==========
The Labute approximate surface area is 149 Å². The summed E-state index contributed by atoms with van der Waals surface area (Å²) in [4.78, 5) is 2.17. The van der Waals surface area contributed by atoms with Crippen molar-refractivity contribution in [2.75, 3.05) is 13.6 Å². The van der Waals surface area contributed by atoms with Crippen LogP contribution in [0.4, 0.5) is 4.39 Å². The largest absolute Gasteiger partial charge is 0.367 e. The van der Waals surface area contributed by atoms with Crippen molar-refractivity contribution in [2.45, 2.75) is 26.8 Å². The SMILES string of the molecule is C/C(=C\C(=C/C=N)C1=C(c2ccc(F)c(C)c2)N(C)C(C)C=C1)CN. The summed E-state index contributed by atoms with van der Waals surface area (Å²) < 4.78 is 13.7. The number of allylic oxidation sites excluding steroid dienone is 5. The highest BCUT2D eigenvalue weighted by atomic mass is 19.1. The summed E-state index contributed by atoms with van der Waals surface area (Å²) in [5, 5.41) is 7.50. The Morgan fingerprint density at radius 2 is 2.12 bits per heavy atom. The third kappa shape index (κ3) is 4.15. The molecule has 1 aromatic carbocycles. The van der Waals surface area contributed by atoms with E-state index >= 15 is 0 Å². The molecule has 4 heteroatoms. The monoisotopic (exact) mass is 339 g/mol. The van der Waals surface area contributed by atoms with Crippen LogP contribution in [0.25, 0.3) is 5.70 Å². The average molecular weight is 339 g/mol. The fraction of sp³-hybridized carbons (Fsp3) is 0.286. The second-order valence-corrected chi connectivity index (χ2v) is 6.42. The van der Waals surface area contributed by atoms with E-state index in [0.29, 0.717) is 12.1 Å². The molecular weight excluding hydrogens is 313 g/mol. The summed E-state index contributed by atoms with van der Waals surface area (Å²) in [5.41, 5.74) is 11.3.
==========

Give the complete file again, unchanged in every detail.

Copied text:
The Labute approximate surface area is 149 Å². The summed E-state index contributed by atoms with van der Waals surface area (Å²) in [4.78, 5) is 2.17. The van der Waals surface area contributed by atoms with Crippen molar-refractivity contribution in [2.75, 3.05) is 13.6 Å². The van der Waals surface area contributed by atoms with Crippen LogP contribution in [0.4, 0.5) is 4.39 Å². The largest absolute Gasteiger partial charge is 0.367 e. The van der Waals surface area contributed by atoms with Crippen molar-refractivity contribution in [2.45, 2.75) is 26.8 Å². The SMILES string of the molecule is C/C(=C\C(=C/C=N)C1=C(c2ccc(F)c(C)c2)N(C)C(C)C=C1)CN. The summed E-state index contributed by atoms with van der Waals surface area (Å²) < 4.78 is 13.7. The number of allylic oxidation sites excluding steroid dienone is 5. The highest BCUT2D eigenvalue weighted by atomic mass is 19.1. The summed E-state index contributed by atoms with van der Waals surface area (Å²) in [5, 5.41) is 7.50. The Morgan fingerprint density at radius 2 is 2.12 bits per heavy atom. The third kappa shape index (κ3) is 4.15. The molecule has 1 aromatic carbocycles. The van der Waals surface area contributed by atoms with E-state index >= 15 is 0 Å². The molecule has 4 heteroatoms. The monoisotopic (exact) mass is 339 g/mol. The van der Waals surface area contributed by atoms with Crippen LogP contribution in [0.25, 0.3) is 5.70 Å². The average molecular weight is 339 g/mol. The fraction of sp³-hybridized carbons (Fsp3) is 0.286. The second-order valence-corrected chi connectivity index (χ2v) is 6.42. The van der Waals surface area contributed by atoms with E-state index in [0.29, 0.717) is 12.1 Å². The molecular weight excluding hydrogens is 313 g/mol. The summed E-state index contributed by atoms with van der Waals surface area (Å²) in [5.41, 5.74) is 11.3.